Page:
US CEOs Poised to Join Black Peers in Voting Rights Push: WSJ

US CEOs Poised to Join Black Peers in Voting Rights Push: WSJ US CEOs Poised to Join Black Peers in Voting Rights Push: WSJ Demonstrators protest outside of the Capitol building in opposition of House Bill 531 on March 8, 2021 in Atlanta, Georgia. (Megan Varner/Getty)

Bloomberg Sunday, 11 April 2021 04:37 PM

A consortium of chief executive officers and other leaders of major U.S. corporations is set to push for greater voting access amid new restrictions enacted or pending in Georgia, Texas and other states, according to the Wall Street Journal.

Kenneth Chenault, the former chief at American Express Co., and Kenneth Frazier, the CEO of Merck & Co., urged people on a Zoom call this weekend to sign a statement to be published as soon as this week, opposing what they say are discriminatory voting laws, the newspaper reported, citing people who participated in the call that it didn’t identify.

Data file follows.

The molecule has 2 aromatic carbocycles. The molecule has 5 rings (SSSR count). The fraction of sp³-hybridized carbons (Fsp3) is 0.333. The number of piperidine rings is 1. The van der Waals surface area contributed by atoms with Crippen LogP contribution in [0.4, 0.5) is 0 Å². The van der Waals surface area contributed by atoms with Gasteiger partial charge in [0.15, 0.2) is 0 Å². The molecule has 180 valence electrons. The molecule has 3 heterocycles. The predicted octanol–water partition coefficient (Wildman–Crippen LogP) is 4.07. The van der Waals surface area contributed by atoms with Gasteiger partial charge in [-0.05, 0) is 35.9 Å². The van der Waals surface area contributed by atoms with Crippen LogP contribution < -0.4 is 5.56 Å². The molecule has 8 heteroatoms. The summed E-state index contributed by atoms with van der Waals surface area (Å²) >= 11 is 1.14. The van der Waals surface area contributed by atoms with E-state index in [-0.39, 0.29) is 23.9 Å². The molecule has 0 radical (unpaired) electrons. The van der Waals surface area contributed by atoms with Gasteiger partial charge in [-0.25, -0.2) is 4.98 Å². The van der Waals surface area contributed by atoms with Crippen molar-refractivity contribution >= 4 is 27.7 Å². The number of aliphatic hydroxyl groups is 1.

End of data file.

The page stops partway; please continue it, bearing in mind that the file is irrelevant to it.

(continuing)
Some participants called recent and pending changes to voting laws discriminatory and racist, and others said efforts to oppose the various Republican-led bills were crucial to democracy, according to the Journal.

Chenault told executives on the call that leaders at PepsiCo Inc., PayPal Holdings Inc., T. Rowe Price Group Inc. and Hess Corp. have signaled they would join the effort, according to newspaper. Yale School of Management professor Jeffrey Sonnenfeld hosted the meeting.

The call followed a recent open letter from Chenault and Frazier signed by dozens of Black executives calling for corporations to take more action against voting rights legislation being advanced by Republicans in more than 40 states. Critics say the changes are aimed chiefly at limiting participation of ethnic-minority Americans.

Companies from Coca-Cola Co. to Delta Air Lines Inc. to Microsoft Corp. have condemned a wave of new voting restrictions.

The efforts have drawn rebukes from top Republican lawmakers, including Senate Minority Leader Mitch McConnell, who warned on April 5 that, “Our private sector must stop taking cues from the Outrage-Industrial Complex.”

Original Article